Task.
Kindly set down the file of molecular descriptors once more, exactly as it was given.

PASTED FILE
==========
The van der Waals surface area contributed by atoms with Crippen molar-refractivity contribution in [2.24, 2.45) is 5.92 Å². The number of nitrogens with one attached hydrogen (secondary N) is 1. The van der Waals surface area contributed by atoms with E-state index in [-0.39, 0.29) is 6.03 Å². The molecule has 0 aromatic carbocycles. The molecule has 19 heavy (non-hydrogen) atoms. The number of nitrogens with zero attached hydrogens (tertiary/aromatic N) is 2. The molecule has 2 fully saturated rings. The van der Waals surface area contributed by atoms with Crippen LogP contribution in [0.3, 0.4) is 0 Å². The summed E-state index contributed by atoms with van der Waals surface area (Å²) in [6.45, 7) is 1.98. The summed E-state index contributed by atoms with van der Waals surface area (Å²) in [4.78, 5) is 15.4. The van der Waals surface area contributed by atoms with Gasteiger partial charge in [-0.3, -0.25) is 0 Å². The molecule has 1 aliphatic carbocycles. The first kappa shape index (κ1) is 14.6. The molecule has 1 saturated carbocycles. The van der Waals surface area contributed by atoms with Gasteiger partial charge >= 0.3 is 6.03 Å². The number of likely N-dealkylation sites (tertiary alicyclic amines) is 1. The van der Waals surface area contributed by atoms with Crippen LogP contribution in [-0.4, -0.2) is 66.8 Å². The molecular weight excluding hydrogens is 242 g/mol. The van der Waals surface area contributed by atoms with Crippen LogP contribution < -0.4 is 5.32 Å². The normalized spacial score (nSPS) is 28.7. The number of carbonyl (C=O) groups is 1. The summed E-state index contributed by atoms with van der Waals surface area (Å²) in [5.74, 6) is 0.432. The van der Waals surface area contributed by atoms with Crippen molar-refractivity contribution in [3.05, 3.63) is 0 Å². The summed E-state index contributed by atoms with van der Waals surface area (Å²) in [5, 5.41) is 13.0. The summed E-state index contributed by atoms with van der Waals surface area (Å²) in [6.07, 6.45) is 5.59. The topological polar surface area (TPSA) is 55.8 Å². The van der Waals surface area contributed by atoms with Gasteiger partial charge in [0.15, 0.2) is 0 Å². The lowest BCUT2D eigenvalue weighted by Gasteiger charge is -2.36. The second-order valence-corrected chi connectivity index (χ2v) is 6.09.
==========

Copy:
The van der Waals surface area contributed by atoms with Crippen molar-refractivity contribution in [2.24, 2.45) is 5.92 Å². The number of nitrogens with one attached hydrogen (secondary N) is 1. The van der Waals surface area contributed by atoms with E-state index in [-0.39, 0.29) is 6.03 Å². The molecule has 0 aromatic carbocycles. The molecule has 19 heavy (non-hydrogen) atoms. The number of nitrogens with zero attached hydrogens (tertiary/aromatic N) is 2. The molecule has 2 fully saturated rings. The van der Waals surface area contributed by atoms with Crippen LogP contribution in [0.3, 0.4) is 0 Å². The summed E-state index contributed by atoms with van der Waals surface area (Å²) in [6.45, 7) is 1.98. The summed E-state index contributed by atoms with van der Waals surface area (Å²) in [4.78, 5) is 15.4. The van der Waals surface area contributed by atoms with Gasteiger partial charge in [-0.3, -0.25) is 0 Å². The molecule has 1 aliphatic carbocycles. The first kappa shape index (κ1) is 14.6. The molecule has 1 saturated carbocycles. The van der Waals surface area contributed by atoms with Gasteiger partial charge >= 0.3 is 6.03 Å². The number of likely N-dealkylation sites (tertiary alicyclic amines) is 1. The van der Waals surface area contributed by atoms with Crippen LogP contribution in [-0.4, -0.2) is 66.8 Å². The molecular weight excluding hydrogens is 242 g/mol. The van der Waals surface area contributed by atoms with Crippen LogP contribution < -0.4 is 5.32 Å². The normalized spacial score (nSPS) is 28.7. The number of carbonyl (C=O) groups is 1. The summed E-state index contributed by atoms with van der Waals surface area (Å²) in [5.74, 6) is 0.432. The van der Waals surface area contributed by atoms with Crippen molar-refractivity contribution in [3.05, 3.63) is 0 Å². The summed E-state index contributed by atoms with van der Waals surface area (Å²) in [5, 5.41) is 13.0. The summed E-state index contributed by atoms with van der Waals surface area (Å²) in [6.07, 6.45) is 5.59. The topological polar surface area (TPSA) is 55.8 Å². The van der Waals surface area contributed by atoms with Gasteiger partial charge in [0.15, 0.2) is 0 Å². The lowest BCUT2D eigenvalue weighted by Gasteiger charge is -2.36. The second-order valence-corrected chi connectivity index (χ2v) is 6.09.